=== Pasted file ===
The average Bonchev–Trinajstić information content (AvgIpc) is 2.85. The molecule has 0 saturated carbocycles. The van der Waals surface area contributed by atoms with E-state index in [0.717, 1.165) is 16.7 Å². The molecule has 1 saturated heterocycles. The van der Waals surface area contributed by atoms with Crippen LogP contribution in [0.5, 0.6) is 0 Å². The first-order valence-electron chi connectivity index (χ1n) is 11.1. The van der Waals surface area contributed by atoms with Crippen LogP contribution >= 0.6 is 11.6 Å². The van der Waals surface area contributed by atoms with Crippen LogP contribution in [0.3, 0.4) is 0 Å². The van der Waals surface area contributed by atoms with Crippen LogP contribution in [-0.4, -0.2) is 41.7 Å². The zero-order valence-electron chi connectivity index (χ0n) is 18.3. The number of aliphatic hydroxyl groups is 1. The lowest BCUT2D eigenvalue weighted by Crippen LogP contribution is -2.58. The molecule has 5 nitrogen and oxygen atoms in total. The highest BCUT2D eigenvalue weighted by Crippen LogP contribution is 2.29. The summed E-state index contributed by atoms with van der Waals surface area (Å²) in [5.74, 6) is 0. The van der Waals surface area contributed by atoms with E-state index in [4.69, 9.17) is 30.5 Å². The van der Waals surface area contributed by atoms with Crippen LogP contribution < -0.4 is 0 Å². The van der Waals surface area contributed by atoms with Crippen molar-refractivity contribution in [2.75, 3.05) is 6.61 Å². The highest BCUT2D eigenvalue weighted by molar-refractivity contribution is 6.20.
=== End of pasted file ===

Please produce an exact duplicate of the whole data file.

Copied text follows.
The average Bonchev–Trinajstić information content (AvgIpc) is 2.85. The molecule has 0 saturated carbocycles. The van der Waals surface area contributed by atoms with E-state index in [0.717, 1.165) is 16.7 Å². The molecule has 1 saturated heterocycles. The van der Waals surface area contributed by atoms with Crippen LogP contribution in [0.5, 0.6) is 0 Å². The first-order valence-electron chi connectivity index (χ1n) is 11.1. The van der Waals surface area contributed by atoms with Crippen LogP contribution >= 0.6 is 11.6 Å². The van der Waals surface area contributed by atoms with Crippen LogP contribution in [0.3, 0.4) is 0 Å². The van der Waals surface area contributed by atoms with Crippen LogP contribution in [-0.4, -0.2) is 41.7 Å². The zero-order valence-electron chi connectivity index (χ0n) is 18.3. The number of aliphatic hydroxyl groups is 1. The lowest BCUT2D eigenvalue weighted by Crippen LogP contribution is -2.58. The molecule has 5 nitrogen and oxygen atoms in total. The highest BCUT2D eigenvalue weighted by Crippen LogP contribution is 2.29. The summed E-state index contributed by atoms with van der Waals surface area (Å²) in [5.74, 6) is 0. The van der Waals surface area contributed by atoms with E-state index in [4.69, 9.17) is 30.5 Å². The van der Waals surface area contributed by atoms with Crippen LogP contribution < -0.4 is 0 Å². The van der Waals surface area contributed by atoms with Crippen molar-refractivity contribution in [2.75, 3.05) is 6.61 Å². The highest BCUT2D eigenvalue weighted by molar-refractivity contribution is 6.20.